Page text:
THIRTY years ago the Hawke-Keating Labor government suggested the introduction of a national identity card, complete with name, photograph and signature for all citizens over 18.

It was argued it would help crack down on illegal immigrants and welfare fraud.

Despite emphasising privacy and security safeguards, there was an uproar and the photo card idea was abandoned for an Australia Card without a photo.

Even that failed to pass the Senate and was abandoned by the government in 1987.

Fast forward to 2017 and now it seems we're all happy to share all our details, including where we travel and shop, where we go online, to giants like Google and Apple.

The release of the iPhone X with sophisticated facial identification technology has taken that a giant step forward and left some wondering how safe is our privacy.

Apple says it has gone to incredible lengths to ensure that Face ID information is not shared or can in any way be targeted by hackers.

If anything, it argues that it strengthens people's privacy by making it nearly impossible for others to access their phone, messages or private information.

Using its Touch ID system, Apple says the chances of being hacked is one in 50,000.

With Face ID, that chance diminishes to one in 1 million.

Already major firms including banks and online retailers are switching from touch to facial recognition to decrease the risk of fraud.

Associated Press reporter Nick Jesdanun demonstrates Face ID, Apple's name for its facial-recognition technology, on an iPhone X.
Associated Press reporter Nick Jesdanun demonstrates Face ID, Apple's name for its facial-recognition technology, on an iPhone X.


Unlike the Australia Card, there is no 'photo' taken of your face.

iPhone X's TrueDepth camera captures accurate face data by projecting and analysing more than 30,000 invisible dots to create a depth map of your face. It also captures an infrared image of your face.

"A portion of the A11 Bionic chip's neural engine - protected within the Secure Enclave - transforms the depth map and infrared image into a mathematical representation and compares that representation to the enrolled facial data,'' Apple says in a statement on the technology.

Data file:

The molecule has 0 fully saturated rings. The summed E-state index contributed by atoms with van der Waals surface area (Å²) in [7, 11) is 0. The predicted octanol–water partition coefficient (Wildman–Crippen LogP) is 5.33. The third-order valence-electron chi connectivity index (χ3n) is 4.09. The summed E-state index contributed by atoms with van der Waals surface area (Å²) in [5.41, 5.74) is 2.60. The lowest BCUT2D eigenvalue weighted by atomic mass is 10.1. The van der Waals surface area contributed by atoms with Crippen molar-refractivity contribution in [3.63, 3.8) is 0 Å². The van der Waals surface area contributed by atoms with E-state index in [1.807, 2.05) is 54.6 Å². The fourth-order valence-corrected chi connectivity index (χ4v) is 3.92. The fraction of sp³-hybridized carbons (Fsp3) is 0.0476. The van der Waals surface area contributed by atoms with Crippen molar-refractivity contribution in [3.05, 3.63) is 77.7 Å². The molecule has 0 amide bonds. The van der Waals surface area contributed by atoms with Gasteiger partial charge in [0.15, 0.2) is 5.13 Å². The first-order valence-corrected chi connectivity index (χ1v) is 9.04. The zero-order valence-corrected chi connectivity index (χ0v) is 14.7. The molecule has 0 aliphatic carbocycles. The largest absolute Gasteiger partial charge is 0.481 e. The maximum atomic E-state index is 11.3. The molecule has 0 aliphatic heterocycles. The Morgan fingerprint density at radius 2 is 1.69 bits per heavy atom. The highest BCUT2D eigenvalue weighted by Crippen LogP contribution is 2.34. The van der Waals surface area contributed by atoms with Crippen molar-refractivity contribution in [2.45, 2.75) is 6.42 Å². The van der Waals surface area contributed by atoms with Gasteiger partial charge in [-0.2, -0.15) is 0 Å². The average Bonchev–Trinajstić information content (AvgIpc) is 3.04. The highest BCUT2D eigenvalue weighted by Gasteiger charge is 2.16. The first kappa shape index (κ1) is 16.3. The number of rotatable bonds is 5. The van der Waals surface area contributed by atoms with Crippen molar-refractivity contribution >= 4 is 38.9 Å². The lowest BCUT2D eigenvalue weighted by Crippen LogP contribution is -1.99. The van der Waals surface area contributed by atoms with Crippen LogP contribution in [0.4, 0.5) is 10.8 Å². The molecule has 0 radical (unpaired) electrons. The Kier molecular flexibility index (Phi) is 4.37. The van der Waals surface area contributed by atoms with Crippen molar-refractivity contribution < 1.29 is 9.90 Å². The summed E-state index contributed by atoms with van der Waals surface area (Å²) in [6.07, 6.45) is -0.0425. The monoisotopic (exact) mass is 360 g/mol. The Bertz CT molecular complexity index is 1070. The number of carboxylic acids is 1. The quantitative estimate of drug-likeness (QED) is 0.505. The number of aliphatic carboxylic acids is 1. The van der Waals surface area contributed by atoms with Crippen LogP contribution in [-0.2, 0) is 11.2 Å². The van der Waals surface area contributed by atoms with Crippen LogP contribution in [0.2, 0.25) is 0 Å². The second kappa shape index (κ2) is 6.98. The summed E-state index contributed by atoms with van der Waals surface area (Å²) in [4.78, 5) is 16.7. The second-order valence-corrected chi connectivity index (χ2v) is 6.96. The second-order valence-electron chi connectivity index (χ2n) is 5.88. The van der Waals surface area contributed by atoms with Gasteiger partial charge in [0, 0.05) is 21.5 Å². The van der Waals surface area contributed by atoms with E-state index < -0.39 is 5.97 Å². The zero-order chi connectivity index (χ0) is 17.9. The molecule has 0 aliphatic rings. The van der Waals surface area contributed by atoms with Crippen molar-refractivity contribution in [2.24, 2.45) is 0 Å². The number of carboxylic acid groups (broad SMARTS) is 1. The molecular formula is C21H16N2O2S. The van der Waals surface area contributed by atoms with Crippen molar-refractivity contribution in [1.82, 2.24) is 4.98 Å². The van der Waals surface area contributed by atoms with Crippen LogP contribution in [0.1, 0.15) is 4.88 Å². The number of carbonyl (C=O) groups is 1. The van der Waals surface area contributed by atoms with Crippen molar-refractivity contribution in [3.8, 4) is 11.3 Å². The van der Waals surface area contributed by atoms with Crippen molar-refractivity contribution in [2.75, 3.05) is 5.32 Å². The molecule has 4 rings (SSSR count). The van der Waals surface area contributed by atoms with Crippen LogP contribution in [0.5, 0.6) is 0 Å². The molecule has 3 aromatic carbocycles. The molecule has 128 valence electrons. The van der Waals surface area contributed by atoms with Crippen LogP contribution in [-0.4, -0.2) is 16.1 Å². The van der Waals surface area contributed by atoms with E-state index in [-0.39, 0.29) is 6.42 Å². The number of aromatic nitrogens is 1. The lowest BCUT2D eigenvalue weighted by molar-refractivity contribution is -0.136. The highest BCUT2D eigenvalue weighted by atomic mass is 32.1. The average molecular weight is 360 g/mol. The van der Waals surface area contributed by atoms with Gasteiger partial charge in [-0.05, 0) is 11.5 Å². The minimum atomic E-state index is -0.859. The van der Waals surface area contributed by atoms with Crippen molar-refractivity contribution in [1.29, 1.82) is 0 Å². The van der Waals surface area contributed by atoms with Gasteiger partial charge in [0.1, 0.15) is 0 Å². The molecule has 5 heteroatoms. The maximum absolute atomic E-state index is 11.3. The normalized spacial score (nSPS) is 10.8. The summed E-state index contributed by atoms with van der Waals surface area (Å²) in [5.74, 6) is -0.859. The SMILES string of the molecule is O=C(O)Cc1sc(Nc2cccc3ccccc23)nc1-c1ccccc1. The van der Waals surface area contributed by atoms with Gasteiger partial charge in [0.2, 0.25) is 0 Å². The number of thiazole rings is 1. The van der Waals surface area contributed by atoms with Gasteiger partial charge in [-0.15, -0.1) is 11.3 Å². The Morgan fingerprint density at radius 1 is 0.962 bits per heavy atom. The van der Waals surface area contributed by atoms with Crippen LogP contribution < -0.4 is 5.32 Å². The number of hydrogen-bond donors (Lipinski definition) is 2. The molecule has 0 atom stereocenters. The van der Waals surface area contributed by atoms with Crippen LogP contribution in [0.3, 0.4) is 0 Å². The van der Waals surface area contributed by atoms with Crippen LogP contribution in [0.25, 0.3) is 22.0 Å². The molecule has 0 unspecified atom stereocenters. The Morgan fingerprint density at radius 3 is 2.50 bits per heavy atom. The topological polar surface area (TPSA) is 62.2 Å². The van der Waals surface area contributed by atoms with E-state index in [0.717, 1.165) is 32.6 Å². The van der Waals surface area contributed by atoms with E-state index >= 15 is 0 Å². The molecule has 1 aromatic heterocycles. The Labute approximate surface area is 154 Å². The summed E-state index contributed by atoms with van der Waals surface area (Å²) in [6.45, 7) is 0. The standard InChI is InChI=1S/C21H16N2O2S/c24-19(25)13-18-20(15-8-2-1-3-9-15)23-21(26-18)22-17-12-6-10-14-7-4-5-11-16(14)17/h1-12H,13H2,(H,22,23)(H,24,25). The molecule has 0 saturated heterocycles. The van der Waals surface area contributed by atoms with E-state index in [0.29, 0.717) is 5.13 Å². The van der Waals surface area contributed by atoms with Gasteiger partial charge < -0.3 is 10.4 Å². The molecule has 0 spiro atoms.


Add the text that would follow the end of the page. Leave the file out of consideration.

Apple's iPhone X.
Apple's iPhone X.

"Face ID automatically adapts to changes in your appearance, such as wearing cosmetic makeup or growing facial hair.

"If there is a more significant change in your appearance, like shaving a full beard, Face ID confirms your identity by using your passcode before it updates your face data."

It is designed to work with hats, scarves, glasses, contact lenses, and most sunglasses, even in total darkness.

We've been using Face ID for the past few days and it works very quickly.

I wear glasses - something that proved a stumbling block to facial recognition on Samsung's flagship Note8 - to the point where I gave up.


The first buyer of an iPhone X, Mazen Kourouche, took a selfie inside the Apple store in Sydney this morning (Picture: Saeed Khan/AFP).
The first buyer of an iPhone X, Mazen Kourouche, took a selfie inside the Apple store in Sydney this morning (Picture: Saeed Khan/AFP).

In contrast, Apple's Face ID works very well - including when making purchases at stores using Apple Pay.

The only issue is if you are too far away from your phone.

Apple says it works best when the device is arm's length or less from your face (25-50 cm away from your face).

The tech giant also points out that the data that makes Face ID work always remains on your phone, is encrypted and protected with a key available only to the Secure Enclave.

It is not shared to Apple's servers or used to match other data from your phone.


So can't someone just use your face or a photo to unlock your phone?

Apple says Face ID uses far more detailed information than that found in a print or even a 2D digital photograph.

"Face ID is even attention-aware. It recognises if your eyes are open and looking towards the device. This makes it more difficult for someone to unlock your iPhone without your knowledge (such as when you are sleeping)."

There are also other safeguards, including the use of your passcode.

That has to be used when:

• The device has just been turned on or restarted.
• The device hasn't been unlocked for more than 48 hours.
• The passcode hasn't been used to unlock the device in the last six and a half days and Face ID hasn't unlocked the device in the last 4 hours.
• The device has received a remote lock command.
• After five unsuccessful attempts to match a face.
• After initiating power off/Emergency SOS by pressing and holding either volume button and the side button simultaneously for 2 seconds.

The 10th anniversary iPhone is winning rave reviews.
The 10th anniversary iPhone is winning rave reviews.

What if you don't want to use Face ID?

You can disable it at any time.

If you don't want to use Face ID to unlock your iPhone, open Settings > Face ID & Passcode > Use Face ID, and disable iPhone Unlock.

To disable Face ID, open Settings > Face ID & Passcode, and tap Reset Face ID. Doing so will delete Face ID data, including mathematical representations of your face, from your device.

If you choose to erase or reset your device using Find My iPhone or erasing all content and settings, all Face ID data will be deleted.

So far for me, however, Face ID has delivered more privacy, including when notifications pop up on my phone. Their contents only display when the phone is unlocked.

My son, however, is not a fan, particularly as he now has to enter my passcode to open my phone to play music.

Unlike with Touch ID, you can't add a second face to your phone.

News Corp Australia

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